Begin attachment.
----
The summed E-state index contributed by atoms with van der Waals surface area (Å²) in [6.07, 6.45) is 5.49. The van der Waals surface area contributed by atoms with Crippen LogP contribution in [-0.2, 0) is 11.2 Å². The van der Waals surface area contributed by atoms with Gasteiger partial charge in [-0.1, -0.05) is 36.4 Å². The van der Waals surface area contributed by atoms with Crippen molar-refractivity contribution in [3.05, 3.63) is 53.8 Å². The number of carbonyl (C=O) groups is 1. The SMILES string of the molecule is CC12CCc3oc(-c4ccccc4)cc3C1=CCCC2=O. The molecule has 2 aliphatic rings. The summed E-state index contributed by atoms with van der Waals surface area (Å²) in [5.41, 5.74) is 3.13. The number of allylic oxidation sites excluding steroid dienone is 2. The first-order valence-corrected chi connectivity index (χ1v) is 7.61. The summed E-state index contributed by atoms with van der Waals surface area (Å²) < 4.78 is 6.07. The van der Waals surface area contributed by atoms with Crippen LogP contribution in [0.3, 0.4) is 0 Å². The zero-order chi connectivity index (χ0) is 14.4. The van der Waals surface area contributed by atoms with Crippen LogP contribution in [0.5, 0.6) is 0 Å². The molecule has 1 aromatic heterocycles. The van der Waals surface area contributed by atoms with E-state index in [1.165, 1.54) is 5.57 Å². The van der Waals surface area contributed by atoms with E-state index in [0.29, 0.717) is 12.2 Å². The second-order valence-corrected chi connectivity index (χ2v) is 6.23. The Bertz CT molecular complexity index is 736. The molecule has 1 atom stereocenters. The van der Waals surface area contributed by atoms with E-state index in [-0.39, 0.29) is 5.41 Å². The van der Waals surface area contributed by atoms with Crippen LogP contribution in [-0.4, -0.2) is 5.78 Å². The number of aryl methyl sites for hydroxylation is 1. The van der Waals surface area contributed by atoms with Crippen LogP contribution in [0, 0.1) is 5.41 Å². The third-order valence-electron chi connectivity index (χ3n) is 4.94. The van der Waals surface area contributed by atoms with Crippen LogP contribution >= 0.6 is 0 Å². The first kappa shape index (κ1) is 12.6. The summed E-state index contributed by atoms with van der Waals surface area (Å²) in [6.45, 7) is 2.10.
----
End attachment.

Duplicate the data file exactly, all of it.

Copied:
The summed E-state index contributed by atoms with van der Waals surface area (Å²) in [6.07, 6.45) is 5.49. The van der Waals surface area contributed by atoms with Crippen LogP contribution in [-0.2, 0) is 11.2 Å². The van der Waals surface area contributed by atoms with Gasteiger partial charge in [-0.1, -0.05) is 36.4 Å². The van der Waals surface area contributed by atoms with Crippen molar-refractivity contribution in [3.05, 3.63) is 53.8 Å². The number of carbonyl (C=O) groups is 1. The SMILES string of the molecule is CC12CCc3oc(-c4ccccc4)cc3C1=CCCC2=O. The molecule has 2 aliphatic rings. The summed E-state index contributed by atoms with van der Waals surface area (Å²) in [5.41, 5.74) is 3.13. The number of allylic oxidation sites excluding steroid dienone is 2. The first-order valence-corrected chi connectivity index (χ1v) is 7.61. The summed E-state index contributed by atoms with van der Waals surface area (Å²) < 4.78 is 6.07. The van der Waals surface area contributed by atoms with Crippen LogP contribution in [0.3, 0.4) is 0 Å². The zero-order chi connectivity index (χ0) is 14.4. The van der Waals surface area contributed by atoms with Crippen LogP contribution in [0.5, 0.6) is 0 Å². The molecule has 1 aromatic heterocycles. The van der Waals surface area contributed by atoms with E-state index in [1.165, 1.54) is 5.57 Å². The van der Waals surface area contributed by atoms with E-state index in [0.29, 0.717) is 12.2 Å². The second-order valence-corrected chi connectivity index (χ2v) is 6.23. The Bertz CT molecular complexity index is 736. The molecule has 1 atom stereocenters. The van der Waals surface area contributed by atoms with E-state index in [-0.39, 0.29) is 5.41 Å². The van der Waals surface area contributed by atoms with Crippen LogP contribution in [-0.4, -0.2) is 5.78 Å². The number of aryl methyl sites for hydroxylation is 1. The van der Waals surface area contributed by atoms with Crippen LogP contribution in [0, 0.1) is 5.41 Å². The third-order valence-electron chi connectivity index (χ3n) is 4.94. The van der Waals surface area contributed by atoms with Crippen LogP contribution >= 0.6 is 0 Å². The first kappa shape index (κ1) is 12.6. The summed E-state index contributed by atoms with van der Waals surface area (Å²) in [6.45, 7) is 2.10.